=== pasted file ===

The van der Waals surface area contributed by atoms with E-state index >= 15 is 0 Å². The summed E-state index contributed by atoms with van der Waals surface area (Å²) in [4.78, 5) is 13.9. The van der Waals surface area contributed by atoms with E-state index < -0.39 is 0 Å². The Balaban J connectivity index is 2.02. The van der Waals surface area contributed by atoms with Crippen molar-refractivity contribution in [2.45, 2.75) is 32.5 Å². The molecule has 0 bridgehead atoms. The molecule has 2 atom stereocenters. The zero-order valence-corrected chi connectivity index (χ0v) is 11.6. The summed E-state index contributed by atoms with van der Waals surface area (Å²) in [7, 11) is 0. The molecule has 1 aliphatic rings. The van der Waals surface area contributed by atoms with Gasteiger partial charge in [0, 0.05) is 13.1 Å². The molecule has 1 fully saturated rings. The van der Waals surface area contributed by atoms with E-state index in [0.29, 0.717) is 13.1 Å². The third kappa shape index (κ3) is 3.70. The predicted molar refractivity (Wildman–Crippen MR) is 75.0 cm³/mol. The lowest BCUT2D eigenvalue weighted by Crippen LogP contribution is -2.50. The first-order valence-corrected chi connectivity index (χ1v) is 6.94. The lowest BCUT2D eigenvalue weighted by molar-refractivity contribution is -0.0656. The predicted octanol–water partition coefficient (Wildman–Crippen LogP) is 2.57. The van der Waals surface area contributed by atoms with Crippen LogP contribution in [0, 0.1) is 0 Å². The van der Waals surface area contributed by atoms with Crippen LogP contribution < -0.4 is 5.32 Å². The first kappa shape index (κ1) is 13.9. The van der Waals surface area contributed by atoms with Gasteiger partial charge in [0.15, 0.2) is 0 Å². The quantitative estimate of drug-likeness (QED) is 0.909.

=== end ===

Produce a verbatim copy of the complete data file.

The van der Waals surface area contributed by atoms with E-state index >= 15 is 0 Å². The summed E-state index contributed by atoms with van der Waals surface area (Å²) in [4.78, 5) is 13.9. The van der Waals surface area contributed by atoms with E-state index < -0.39 is 0 Å². The Balaban J connectivity index is 2.02. The van der Waals surface area contributed by atoms with Crippen molar-refractivity contribution in [2.45, 2.75) is 32.5 Å². The molecule has 0 bridgehead atoms. The molecule has 2 atom stereocenters. The zero-order valence-corrected chi connectivity index (χ0v) is 11.6. The summed E-state index contributed by atoms with van der Waals surface area (Å²) in [7, 11) is 0. The molecule has 1 aliphatic rings. The van der Waals surface area contributed by atoms with Gasteiger partial charge in [0, 0.05) is 13.1 Å². The molecule has 1 fully saturated rings. The van der Waals surface area contributed by atoms with E-state index in [0.29, 0.717) is 13.1 Å². The third kappa shape index (κ3) is 3.70. The predicted molar refractivity (Wildman–Crippen MR) is 75.0 cm³/mol. The lowest BCUT2D eigenvalue weighted by Crippen LogP contribution is -2.50. The first-order valence-corrected chi connectivity index (χ1v) is 6.94. The lowest BCUT2D eigenvalue weighted by molar-refractivity contribution is -0.0656. The predicted octanol–water partition coefficient (Wildman–Crippen LogP) is 2.57. The van der Waals surface area contributed by atoms with Crippen LogP contribution in [0, 0.1) is 0 Å². The van der Waals surface area contributed by atoms with Crippen LogP contribution < -0.4 is 5.32 Å². The first kappa shape index (κ1) is 13.9. The van der Waals surface area contributed by atoms with Gasteiger partial charge in [0.15, 0.2) is 0 Å². The quantitative estimate of drug-likeness (QED) is 0.909.